Enron 2.0: Goldman-Linked Investors Set to Manipulate East Coast Electricity Prices

Posted on by

You’d think regulators and the public would remember how badly California was burned by Enron’s electricity price manipulations, which cost each resident more than $1300 in higher energy bills, and would be eager to avoid a rerun.

But memories are short. As David Cay Johnston reported in an important story at Aljazeera, Energy Partners, a Goldman-linked investment group, looks set to repeat Enron’s ploy on the East Coast.

I strongly suggest you read Johnston’s account in full, but here’s the short version. The key to energy price manipulation now is how tight the market is overall and how few participants bid at particular auctions.

Electricity is sold at what are called “clearing price auctions”. The price set for all bidders is based on the highest price that still helps fill the overall order. In other words, if A bids $5 for 20 units of energy, and B bids $10 for 5 units, but the need at that point is for 45 units, higher bids will be treated as filling the order. In our example, we are only at 25 units out of 45 so far. So then order C for 15 units at $25 is waved in, and the final bid, for 30 units at $50, is partially filled. The last bidder supplies only 5 units of the total, but his $50 bid is the clearing price, and everyone who bid lower also gets their offers filled at $50.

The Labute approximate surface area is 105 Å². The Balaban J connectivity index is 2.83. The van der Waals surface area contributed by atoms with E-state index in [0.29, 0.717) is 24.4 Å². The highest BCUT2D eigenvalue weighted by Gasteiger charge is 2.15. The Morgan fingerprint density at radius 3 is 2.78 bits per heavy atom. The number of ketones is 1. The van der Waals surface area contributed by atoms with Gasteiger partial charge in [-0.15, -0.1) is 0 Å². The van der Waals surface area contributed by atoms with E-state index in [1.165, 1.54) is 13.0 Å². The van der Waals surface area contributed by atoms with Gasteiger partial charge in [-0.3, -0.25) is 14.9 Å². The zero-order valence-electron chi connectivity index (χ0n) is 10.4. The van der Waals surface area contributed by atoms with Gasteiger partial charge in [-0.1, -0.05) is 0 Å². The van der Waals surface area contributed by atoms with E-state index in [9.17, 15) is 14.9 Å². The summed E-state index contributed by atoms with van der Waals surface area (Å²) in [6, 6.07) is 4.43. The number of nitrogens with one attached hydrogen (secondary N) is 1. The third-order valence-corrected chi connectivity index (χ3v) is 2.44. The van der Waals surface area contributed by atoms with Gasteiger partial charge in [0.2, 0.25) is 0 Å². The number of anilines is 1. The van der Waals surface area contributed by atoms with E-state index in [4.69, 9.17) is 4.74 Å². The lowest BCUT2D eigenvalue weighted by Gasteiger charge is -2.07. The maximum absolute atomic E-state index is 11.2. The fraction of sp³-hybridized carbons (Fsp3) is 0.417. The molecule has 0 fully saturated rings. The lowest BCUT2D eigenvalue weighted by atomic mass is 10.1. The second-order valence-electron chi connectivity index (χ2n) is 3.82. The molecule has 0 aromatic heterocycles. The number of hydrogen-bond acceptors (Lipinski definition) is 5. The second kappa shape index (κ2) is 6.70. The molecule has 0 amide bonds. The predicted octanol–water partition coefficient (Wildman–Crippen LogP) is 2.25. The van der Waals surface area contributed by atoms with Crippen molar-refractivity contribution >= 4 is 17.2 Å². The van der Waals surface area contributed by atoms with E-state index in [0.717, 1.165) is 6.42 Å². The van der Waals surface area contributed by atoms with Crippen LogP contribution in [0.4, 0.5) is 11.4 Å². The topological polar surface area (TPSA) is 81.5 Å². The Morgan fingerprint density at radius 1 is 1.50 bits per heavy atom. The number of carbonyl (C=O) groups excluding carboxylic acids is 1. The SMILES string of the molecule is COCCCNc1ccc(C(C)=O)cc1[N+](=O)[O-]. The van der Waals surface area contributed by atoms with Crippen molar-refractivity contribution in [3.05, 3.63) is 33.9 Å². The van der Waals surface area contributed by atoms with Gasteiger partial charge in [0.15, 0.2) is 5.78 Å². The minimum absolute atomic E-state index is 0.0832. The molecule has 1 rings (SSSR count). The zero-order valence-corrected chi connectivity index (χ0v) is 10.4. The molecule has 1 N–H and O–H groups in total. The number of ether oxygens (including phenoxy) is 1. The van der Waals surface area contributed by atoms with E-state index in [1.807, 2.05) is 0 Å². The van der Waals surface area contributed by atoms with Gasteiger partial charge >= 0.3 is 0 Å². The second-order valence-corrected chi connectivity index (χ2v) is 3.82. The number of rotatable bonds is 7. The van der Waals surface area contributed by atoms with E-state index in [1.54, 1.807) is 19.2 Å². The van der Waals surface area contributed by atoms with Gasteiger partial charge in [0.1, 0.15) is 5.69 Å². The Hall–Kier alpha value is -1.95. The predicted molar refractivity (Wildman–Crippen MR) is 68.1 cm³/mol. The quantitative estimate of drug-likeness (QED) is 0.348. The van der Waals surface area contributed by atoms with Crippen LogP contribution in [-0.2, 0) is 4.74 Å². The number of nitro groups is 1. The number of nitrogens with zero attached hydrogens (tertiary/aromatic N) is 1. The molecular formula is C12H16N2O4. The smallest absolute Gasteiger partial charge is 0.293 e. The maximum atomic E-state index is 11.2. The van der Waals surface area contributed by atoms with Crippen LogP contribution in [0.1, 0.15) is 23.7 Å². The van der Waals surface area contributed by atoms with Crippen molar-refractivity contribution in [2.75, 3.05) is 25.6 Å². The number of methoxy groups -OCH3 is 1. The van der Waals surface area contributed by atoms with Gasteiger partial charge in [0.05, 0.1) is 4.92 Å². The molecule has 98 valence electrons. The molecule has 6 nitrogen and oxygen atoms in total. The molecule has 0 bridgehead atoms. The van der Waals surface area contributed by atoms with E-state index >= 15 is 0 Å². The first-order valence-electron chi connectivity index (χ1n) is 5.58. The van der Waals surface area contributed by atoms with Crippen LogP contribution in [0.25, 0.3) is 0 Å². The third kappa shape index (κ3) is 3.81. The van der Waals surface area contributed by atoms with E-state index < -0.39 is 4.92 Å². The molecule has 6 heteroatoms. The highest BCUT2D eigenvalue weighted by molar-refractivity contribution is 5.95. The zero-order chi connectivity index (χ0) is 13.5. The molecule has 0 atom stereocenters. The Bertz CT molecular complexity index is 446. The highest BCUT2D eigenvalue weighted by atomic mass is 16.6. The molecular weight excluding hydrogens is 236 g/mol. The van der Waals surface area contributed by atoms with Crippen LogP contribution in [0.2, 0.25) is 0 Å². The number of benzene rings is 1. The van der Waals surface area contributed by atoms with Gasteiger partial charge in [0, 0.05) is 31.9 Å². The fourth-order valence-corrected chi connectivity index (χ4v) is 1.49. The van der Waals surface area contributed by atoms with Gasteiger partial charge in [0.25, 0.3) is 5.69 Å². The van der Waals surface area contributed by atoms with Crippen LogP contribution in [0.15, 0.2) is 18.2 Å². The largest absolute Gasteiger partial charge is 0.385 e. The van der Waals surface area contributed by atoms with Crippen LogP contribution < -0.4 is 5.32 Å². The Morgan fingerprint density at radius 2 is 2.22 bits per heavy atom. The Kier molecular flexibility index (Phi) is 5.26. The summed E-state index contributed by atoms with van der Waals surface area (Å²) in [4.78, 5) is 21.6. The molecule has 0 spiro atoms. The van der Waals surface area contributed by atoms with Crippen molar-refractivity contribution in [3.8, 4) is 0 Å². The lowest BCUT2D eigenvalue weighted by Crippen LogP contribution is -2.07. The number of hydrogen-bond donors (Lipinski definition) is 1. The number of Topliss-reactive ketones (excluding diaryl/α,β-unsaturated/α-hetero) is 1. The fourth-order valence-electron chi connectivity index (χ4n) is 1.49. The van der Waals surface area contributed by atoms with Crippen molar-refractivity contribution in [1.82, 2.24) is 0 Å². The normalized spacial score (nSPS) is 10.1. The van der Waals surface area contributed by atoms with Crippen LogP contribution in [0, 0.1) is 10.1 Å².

So if you reduce capacity (supply), all participants will tend to bid at higher prices because they know their odds of getting all or part of a bid are better than before. And a reduction in the number of bidders also makes it easier for the suppliers to collude informally. As Johnston explains:

Trading records and experiments conducted by Professor Sarosh Talukdar at Carnegie Mellon University and others show that the electricity auction rules tend to drive prices up, not down, until they approach the level that an unregulated monopolist could charge.

This occurs because suppliers learn to arrange their bids to ensure the highest price, a good example of how competition does not always favor customers or lower prices. While collusion among suppliers is illegal, learning how to jack up prices by studying bidding patterns is perfectly legal.

The original market rules, by the way, were drafted by a massive fraud posing as an electricity trading company named Enron.

Yes, sports fans, the “rules” that Enron devised so it could game energy markets are still in force!